The International Symposium on the “One Belt, One Road” Initiative and China-Central and Eastern Europe Cooperation was held in SUIBE on 11 November. The forum offering an opportunity for an in-depth and interdisciplinary analysis of cooperation between China and Central-Eastern Europe drew some ten experts and scholars from countries such as Russia, Italy, Poland, Hungary, Czech, Slovakia, Croatia, Serbia, and Bosnia and Herzegovina, as well as researchers from the Institute of European Studies of the Chinese Academy of Social Sciences, Tongji University, the Shanghai Institutes for International Studies, and the SUIBE Center for Central and Eastern Europe Studies.
An key part of China-EU Comprehensive Strategic Partnership, China-Central and Eastern Europe Cooperation (16+1 Cooperation) is a platform of cooperation set up by China and 16 Central-Eastern European countries. As pointed out by Kong Tianping, a researcher at the Institute of European Studies of the Chinese Academy of Social Sciences, the 16+1 Cooperation Framework has become all the more important at a time when Europe is facing both a refugee crisis and security threats against the backdrop of deglobalization. The 16+1 Cooperation, which offers all the participating countries a flexible mechanism for mutually beneficial cooperation on an equal footing, has produced fruitful results in trade and investment, connectivity, manufacturing capacity, science and technology, and cultural exchange. With the “Belt and Road” Initiative, there is a great potential for future cooperation between China and countries in Central-Eastern Europe; the key lies in the sound design of a platform and mechanism.
After comparing the shifts in the scales and trends of China’s investment in the EU and Central-Eastern Europe and giving an account of China’s investment in Hungary from the perspectives of investment patterns, fields and motivations, Ágnes Szunomár, a research fellow at the Institute for World Economics of the Hungarian Academy of Sciences, observed that what impacts China’s investment in Hungary the most is economic (such as European market and skilled labor) and institutional (such as EU membership and bilateral relations) factors.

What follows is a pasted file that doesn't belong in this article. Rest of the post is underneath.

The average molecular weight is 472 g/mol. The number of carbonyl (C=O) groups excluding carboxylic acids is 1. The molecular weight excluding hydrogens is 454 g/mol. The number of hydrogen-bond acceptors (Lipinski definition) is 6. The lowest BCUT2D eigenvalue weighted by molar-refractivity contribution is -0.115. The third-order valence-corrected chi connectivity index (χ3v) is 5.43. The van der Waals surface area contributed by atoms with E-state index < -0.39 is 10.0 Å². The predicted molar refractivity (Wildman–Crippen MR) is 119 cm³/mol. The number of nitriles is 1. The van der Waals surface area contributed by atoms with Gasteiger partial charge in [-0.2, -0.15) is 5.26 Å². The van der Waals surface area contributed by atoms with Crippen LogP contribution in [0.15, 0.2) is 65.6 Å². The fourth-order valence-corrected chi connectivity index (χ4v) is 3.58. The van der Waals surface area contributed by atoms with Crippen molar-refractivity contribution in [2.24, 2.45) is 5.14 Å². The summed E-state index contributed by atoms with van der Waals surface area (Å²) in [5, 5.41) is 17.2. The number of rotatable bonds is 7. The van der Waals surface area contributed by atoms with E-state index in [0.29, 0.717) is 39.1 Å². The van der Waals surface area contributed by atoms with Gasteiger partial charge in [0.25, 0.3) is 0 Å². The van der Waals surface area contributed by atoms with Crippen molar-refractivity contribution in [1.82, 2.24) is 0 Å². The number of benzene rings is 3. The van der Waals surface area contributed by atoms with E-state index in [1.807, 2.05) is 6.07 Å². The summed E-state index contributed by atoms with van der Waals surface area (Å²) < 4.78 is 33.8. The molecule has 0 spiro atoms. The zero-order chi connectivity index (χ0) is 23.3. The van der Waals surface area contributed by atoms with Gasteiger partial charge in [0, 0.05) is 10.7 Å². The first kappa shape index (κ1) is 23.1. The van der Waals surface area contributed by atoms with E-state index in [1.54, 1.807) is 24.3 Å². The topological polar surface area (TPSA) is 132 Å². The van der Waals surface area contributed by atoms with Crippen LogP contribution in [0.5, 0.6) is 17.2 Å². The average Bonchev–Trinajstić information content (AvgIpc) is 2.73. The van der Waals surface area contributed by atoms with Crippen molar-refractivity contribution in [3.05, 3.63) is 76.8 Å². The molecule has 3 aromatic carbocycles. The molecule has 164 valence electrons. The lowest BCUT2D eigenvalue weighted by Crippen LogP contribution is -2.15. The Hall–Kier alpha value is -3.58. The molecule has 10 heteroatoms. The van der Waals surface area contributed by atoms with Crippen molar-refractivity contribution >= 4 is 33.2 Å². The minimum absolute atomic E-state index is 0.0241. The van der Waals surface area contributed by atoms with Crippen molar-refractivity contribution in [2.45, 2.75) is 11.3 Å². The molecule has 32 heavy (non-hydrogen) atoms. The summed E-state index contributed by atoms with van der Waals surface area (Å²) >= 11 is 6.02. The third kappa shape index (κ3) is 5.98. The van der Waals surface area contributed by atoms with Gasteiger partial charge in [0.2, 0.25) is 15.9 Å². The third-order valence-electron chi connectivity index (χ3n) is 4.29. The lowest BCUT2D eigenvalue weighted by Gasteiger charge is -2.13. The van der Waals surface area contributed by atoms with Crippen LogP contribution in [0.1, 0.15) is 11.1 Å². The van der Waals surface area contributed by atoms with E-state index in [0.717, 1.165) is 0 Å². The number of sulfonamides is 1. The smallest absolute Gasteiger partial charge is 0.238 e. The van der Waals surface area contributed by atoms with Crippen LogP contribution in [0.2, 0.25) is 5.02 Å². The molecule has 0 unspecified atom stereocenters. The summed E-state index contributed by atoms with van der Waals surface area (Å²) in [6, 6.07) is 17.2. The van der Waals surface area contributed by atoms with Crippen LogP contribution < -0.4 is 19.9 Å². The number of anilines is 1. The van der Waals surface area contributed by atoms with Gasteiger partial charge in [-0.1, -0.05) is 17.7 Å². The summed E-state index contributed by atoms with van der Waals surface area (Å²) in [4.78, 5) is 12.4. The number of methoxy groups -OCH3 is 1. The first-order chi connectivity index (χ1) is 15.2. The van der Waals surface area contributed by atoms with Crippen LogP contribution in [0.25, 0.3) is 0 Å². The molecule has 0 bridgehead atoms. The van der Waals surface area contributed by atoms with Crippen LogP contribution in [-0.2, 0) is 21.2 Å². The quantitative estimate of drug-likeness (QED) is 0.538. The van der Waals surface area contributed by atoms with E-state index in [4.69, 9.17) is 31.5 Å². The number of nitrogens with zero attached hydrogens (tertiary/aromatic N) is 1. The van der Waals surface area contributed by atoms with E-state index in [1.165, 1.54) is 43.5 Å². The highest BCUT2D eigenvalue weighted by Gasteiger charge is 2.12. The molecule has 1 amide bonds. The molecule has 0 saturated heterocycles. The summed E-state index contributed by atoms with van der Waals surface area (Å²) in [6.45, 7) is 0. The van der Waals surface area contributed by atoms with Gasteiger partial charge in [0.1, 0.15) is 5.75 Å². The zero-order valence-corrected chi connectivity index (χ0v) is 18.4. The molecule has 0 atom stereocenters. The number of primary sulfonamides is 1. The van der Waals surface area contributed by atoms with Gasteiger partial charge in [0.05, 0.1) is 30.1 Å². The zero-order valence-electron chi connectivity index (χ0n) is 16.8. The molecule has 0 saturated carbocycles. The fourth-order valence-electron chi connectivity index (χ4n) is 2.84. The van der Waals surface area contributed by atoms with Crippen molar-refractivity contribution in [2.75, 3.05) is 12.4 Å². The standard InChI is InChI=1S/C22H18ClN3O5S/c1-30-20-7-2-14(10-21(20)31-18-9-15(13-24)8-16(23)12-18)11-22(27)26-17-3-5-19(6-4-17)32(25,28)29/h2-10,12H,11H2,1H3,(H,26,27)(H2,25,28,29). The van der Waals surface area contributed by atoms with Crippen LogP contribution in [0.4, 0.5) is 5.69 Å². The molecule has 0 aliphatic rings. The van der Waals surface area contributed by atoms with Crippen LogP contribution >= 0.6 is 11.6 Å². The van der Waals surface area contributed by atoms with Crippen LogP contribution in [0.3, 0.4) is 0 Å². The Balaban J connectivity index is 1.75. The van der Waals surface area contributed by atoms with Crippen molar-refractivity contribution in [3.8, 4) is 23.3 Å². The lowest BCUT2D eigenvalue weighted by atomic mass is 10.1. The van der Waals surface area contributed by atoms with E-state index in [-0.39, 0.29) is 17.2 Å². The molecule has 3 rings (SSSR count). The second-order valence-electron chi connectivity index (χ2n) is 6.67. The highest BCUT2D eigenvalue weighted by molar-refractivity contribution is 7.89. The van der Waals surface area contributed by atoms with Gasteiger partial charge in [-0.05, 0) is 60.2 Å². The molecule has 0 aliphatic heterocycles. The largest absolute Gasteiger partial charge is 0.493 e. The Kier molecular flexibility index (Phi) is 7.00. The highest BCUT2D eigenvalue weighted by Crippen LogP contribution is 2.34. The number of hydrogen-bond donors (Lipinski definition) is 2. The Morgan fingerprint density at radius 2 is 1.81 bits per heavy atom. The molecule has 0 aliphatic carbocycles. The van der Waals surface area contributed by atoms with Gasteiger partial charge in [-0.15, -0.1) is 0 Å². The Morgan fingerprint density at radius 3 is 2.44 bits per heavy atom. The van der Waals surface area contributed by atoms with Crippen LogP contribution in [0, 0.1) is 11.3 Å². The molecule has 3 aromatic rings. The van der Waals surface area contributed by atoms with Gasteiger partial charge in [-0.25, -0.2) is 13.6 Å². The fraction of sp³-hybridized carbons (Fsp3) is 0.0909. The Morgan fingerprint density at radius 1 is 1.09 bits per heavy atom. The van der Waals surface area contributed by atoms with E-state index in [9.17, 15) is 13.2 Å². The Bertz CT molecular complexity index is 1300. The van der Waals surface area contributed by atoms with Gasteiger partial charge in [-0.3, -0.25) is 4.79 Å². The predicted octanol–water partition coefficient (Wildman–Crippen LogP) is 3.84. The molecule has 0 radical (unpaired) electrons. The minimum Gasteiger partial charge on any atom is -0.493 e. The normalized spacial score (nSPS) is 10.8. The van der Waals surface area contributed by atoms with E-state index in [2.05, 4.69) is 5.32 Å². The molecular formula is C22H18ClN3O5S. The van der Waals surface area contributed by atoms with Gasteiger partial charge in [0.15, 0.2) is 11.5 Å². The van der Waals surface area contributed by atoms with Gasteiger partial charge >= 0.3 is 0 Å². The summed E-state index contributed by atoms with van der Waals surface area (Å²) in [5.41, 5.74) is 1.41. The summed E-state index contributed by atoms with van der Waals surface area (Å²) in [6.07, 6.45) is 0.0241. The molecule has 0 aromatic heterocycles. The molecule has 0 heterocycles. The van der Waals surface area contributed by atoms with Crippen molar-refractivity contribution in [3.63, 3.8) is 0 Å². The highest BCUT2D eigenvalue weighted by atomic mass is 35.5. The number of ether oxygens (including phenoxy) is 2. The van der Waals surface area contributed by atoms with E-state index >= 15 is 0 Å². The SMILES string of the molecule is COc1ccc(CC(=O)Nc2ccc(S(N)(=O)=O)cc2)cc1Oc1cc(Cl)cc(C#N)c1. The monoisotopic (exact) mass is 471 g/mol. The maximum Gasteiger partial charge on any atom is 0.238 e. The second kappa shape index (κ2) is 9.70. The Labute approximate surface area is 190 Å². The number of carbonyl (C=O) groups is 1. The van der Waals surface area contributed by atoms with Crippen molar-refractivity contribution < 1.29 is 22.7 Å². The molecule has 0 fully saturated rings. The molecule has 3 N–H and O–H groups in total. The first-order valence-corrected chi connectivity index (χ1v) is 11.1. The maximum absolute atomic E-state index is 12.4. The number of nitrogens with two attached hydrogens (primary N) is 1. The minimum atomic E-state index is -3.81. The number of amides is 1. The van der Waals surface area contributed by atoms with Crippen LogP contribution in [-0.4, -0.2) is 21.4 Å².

Whiling pointing out that China’s investment in Czech is growing fast but still limited in scale compared with non-16+1 countries in the EU, Richard Turcsanyi, from Mendel University in Brno, the Czech Republic, argued that the key factor impacting future investment of Chinese businesses in Czech is information asymmetry, including skepticism towards Chinese investment (political or economically driven) and the public’s acceptability of Chinese investment (the quality rather than the amount of investment).
Polish scholar Patrycja Pendrakowska, Croatian scholar Senada ŠeloŠabić, Slovakian scholar Martin Gress, Italian scholar Marija Adela, Serbian scholar Duško Dimitrijević, Song li, associate professor at Tongji University, and Ren Zaipin, Zhang Juan and Yan Xiyan, associate professors at SUIBE discussed respectively the achievements made in the 16+1 Cooperation format from the perspectives of multilateral or bilateral investment, asymmetric relations, EU institutional framework, and immigration networks. Meanwhile, they also identified problems to be resolved in strengthening the 16+1 Cooperation, including the best way for Chinese companies to respond to the forthcoming new EU framework for investment screening, investment risks brought about by the rising debt of local governments because of the increase in investment in non-EU Central-Eastern European countries, the role of China and the EU – competition or cooperation – in Central-Eastern European countries, and the coordination of the conflicts between the long-term yielding of Chinese investment and the short-term gains emphasized by local governments in Central-Eastern European countries. As is generally agreed among the participants of the forum, only by tackling these problems properly can the 16+1 Cooperation go further and benefit all the countries involved.